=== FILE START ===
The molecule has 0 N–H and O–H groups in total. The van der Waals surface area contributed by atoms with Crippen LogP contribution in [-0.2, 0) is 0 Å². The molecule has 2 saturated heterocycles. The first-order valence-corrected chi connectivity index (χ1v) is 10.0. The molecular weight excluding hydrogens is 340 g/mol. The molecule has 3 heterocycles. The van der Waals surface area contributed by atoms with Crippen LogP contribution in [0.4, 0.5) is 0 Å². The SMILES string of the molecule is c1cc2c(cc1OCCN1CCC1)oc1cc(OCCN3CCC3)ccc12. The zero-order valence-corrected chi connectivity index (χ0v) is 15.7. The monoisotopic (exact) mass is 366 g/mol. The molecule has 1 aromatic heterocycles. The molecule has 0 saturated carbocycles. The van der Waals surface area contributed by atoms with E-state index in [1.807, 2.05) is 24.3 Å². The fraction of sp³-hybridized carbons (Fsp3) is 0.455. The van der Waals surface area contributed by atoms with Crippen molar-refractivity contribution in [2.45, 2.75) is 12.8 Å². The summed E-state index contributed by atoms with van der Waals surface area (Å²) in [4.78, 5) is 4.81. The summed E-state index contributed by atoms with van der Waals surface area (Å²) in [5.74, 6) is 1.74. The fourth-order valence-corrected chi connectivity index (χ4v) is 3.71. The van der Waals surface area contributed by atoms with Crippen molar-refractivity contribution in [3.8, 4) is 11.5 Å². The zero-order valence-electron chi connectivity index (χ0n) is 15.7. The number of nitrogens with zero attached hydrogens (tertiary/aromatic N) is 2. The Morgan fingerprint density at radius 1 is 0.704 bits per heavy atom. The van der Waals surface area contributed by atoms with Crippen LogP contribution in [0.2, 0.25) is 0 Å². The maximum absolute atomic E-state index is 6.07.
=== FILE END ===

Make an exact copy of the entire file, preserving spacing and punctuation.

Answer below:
The molecule has 0 N–H and O–H groups in total. The van der Waals surface area contributed by atoms with Crippen LogP contribution in [-0.2, 0) is 0 Å². The molecule has 2 saturated heterocycles. The first-order valence-corrected chi connectivity index (χ1v) is 10.0. The molecular weight excluding hydrogens is 340 g/mol. The molecule has 3 heterocycles. The van der Waals surface area contributed by atoms with Crippen LogP contribution in [0.4, 0.5) is 0 Å². The SMILES string of the molecule is c1cc2c(cc1OCCN1CCC1)oc1cc(OCCN3CCC3)ccc12. The zero-order valence-corrected chi connectivity index (χ0v) is 15.7. The monoisotopic (exact) mass is 366 g/mol. The molecule has 1 aromatic heterocycles. The molecule has 0 saturated carbocycles. The van der Waals surface area contributed by atoms with E-state index in [1.807, 2.05) is 24.3 Å². The fraction of sp³-hybridized carbons (Fsp3) is 0.455. The van der Waals surface area contributed by atoms with Crippen molar-refractivity contribution in [2.45, 2.75) is 12.8 Å². The summed E-state index contributed by atoms with van der Waals surface area (Å²) in [4.78, 5) is 4.81. The summed E-state index contributed by atoms with van der Waals surface area (Å²) in [5.74, 6) is 1.74. The fourth-order valence-corrected chi connectivity index (χ4v) is 3.71. The van der Waals surface area contributed by atoms with Crippen molar-refractivity contribution in [3.8, 4) is 11.5 Å². The zero-order valence-electron chi connectivity index (χ0n) is 15.7. The number of nitrogens with zero attached hydrogens (tertiary/aromatic N) is 2. The Morgan fingerprint density at radius 1 is 0.704 bits per heavy atom. The van der Waals surface area contributed by atoms with Crippen LogP contribution in [0.2, 0.25) is 0 Å². The maximum absolute atomic E-state index is 6.07.